On Track for Sustainable Trade?

The EU-New Zealand Trade Agreement from a Sustainability Perspective

Publisher: Verlag Arbeiterkammer Wien
Author: Thomas Fritz
September 2023
Download: Arbeiterkammer Wien

Executive Summary

The European Union’s free trade agreement (FTA) with New Zealand, concluded in June 2022, has been hailed as one of the most progressive trade deals negotiated so far. It is the first FTA implementing the European Commission’s revised approach towards the chapters on Trade and Sustainable Development (TSD) included in all recent EU trade agreements. The main novelty relates to the enforcement of TSD chapters covering environmental and labour standards, in particular the option of trade sanctions for breaches of obligations on core labour standards and the Paris Agreement on Climate Change.

Despite these improvements, the novel approach still has several shortcomings and inconsistencies. It continues to relegate potential disputes on the majority of TSD commitments to the non-sanctionable compliance stage of the FTA’s dispute settlement mechanism (e.g. commitments on the ILO’s priority conventions and decent work agenda, on gender equality, biological diversity, fossil fuel subsidy reform, deforestation, overfishing, responsible business conduct and supply chain management).

In addition, the sustainability provisions remain too weak to compensate for the pressure on labour relations and the climate associated with the market access commitments agreed under the chapter on trade in goods. The TSD chapter lacks targeted provisions improving working conditions and production methods in sectors prone to poor labour conditions and high GHG emissions where bilateral trade is expected to increase, such as farming and manufacturing. The additional trade flows will likely also increase the GHG emissions from the transportation of goods.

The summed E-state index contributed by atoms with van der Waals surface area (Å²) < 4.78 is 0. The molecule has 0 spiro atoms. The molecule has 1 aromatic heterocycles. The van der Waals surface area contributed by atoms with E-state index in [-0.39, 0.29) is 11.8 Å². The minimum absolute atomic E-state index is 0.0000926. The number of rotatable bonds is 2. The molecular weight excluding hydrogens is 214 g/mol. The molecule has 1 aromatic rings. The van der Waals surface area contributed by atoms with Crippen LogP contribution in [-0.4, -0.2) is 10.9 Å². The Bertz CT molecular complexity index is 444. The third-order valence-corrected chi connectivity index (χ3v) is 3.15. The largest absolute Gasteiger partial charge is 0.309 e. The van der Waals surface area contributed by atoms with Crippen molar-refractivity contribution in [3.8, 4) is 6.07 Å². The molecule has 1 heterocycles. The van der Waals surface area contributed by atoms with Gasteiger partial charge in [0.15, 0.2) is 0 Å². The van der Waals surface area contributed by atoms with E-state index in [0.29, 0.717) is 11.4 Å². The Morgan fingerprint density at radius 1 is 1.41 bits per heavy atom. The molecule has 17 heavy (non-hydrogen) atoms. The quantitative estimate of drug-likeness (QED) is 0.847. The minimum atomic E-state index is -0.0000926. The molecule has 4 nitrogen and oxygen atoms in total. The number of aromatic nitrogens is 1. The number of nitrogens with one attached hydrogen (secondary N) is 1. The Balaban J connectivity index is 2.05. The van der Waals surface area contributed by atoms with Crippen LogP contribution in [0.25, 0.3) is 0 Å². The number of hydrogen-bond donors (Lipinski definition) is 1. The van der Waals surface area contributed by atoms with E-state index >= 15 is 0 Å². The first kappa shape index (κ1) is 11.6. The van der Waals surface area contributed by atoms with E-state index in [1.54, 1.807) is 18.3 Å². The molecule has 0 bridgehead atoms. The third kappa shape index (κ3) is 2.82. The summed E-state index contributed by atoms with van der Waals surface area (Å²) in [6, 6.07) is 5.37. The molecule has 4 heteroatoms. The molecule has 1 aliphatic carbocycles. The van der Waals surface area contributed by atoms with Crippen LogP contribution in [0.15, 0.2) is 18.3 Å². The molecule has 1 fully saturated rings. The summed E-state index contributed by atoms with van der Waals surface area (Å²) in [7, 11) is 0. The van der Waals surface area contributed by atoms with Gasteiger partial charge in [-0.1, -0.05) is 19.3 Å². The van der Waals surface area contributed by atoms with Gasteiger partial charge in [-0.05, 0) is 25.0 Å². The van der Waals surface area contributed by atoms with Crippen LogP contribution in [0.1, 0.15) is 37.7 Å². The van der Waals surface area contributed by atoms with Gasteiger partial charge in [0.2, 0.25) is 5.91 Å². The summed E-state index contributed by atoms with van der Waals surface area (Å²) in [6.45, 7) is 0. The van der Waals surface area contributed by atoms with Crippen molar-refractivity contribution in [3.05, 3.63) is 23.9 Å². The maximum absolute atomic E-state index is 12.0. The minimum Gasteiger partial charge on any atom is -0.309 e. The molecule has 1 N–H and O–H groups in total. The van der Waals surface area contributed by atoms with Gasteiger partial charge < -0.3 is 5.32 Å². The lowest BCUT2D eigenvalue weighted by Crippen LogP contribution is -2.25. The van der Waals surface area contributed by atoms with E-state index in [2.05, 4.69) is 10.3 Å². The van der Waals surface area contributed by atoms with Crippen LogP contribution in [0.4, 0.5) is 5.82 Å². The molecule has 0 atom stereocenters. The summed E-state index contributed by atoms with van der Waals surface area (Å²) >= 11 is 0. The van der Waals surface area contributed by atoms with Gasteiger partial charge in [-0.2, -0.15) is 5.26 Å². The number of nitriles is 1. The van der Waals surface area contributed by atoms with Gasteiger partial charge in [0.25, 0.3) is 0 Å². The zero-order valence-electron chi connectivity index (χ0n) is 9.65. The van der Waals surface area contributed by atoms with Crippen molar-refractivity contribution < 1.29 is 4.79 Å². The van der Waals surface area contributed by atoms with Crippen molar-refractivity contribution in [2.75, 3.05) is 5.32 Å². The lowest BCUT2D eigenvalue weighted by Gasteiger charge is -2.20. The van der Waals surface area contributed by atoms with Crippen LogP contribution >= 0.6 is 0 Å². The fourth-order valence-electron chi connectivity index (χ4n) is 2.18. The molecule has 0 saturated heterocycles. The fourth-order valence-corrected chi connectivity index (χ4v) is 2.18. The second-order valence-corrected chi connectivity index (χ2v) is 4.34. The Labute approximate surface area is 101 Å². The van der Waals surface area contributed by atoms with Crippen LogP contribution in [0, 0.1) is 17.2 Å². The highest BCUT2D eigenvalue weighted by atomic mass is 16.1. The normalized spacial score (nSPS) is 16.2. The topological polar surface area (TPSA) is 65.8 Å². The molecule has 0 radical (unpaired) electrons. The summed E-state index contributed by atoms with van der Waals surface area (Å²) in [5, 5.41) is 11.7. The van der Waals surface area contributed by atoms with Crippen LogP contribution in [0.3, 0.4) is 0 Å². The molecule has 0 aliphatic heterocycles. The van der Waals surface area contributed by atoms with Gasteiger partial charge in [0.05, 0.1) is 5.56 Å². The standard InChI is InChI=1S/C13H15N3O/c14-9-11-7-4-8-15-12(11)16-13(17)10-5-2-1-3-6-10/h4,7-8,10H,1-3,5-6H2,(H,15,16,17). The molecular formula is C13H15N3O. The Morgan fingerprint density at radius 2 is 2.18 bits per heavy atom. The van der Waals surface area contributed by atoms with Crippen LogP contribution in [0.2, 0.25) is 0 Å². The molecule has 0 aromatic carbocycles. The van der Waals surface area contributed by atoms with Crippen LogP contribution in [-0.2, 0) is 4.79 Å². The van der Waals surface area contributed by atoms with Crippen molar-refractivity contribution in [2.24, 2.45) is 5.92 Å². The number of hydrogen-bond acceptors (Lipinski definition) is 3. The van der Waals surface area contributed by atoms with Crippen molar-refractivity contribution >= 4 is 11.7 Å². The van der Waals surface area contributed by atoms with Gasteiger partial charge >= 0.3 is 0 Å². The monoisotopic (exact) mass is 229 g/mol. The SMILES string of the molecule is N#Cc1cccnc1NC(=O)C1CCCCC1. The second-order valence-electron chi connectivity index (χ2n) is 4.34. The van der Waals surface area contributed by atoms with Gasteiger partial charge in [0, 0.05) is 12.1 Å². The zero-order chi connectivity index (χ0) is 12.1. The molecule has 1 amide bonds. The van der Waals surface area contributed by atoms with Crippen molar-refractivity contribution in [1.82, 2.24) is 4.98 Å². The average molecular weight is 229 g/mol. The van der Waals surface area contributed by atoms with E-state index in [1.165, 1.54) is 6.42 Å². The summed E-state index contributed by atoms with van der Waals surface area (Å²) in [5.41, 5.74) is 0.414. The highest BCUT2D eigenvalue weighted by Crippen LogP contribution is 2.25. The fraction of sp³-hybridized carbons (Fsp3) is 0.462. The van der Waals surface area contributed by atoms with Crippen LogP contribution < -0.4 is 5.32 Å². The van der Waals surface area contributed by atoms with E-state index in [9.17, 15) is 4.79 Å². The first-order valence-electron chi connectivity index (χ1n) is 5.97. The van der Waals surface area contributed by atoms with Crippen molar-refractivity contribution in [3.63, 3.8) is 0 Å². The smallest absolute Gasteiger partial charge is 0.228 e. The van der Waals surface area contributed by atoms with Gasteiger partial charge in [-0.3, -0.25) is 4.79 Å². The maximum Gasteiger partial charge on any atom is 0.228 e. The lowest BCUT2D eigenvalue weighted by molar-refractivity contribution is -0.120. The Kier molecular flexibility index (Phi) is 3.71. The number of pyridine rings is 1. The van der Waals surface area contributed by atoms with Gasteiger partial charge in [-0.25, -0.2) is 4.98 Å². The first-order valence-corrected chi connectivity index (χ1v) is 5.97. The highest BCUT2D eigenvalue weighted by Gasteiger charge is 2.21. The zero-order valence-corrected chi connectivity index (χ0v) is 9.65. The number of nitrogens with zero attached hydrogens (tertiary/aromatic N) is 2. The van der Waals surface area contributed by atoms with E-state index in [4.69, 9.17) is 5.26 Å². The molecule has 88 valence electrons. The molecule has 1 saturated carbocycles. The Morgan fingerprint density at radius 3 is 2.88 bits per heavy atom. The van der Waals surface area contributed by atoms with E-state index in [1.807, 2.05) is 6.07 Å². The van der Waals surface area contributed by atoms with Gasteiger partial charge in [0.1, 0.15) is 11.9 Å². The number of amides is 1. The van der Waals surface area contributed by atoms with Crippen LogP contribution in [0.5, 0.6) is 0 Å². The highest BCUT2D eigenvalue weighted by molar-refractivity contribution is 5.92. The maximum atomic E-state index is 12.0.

Since the market access commitments have not been tied to the compliance with improved social or environmental standards, the agreement risks to lock-in harmful production methods, particularly in agriculture and industry. However, rewarding companies with additional export opportunities which up to now managed to avoid decarbonisation of their production processes could delay the green transition even further. This risk is likely to be higher in New Zealand than in the EU due to the considerable size differences between these two economies.

Trade analysts are currently debating the impact of the TSD review on future trade negotiations and potential reservations of trade partners skeptical towards enhanced sustainability commitments. However, the Commission actually retains any flexibility it needs to adapt its TSD policy to future negotiations. Flexible adaptation or even backsliding on its novel approach appear all the more likely when taking the EU’s main trade objectives into account: securing market access and undistorted access to raw materials. This flexibility may have the perverse effect of even increasing the trade of harmful products.

Although the TSD revision brought some progressive features to the EU-New Zealand FTA, its overall shortcoming – fostering trade with emissions-intensive and unsustainable products – remains unchanged. The agreement could therefore cause the exact opposite of what is required: an increase instead of the needed reduction in GHG emissions – a risk confirmed by the Commission’s official impact assessment. The FTA’s weaknesses demonstrate that the EU’s trade policy still needs a more fundamental overhaul to make a serious contribution to a green and just transition.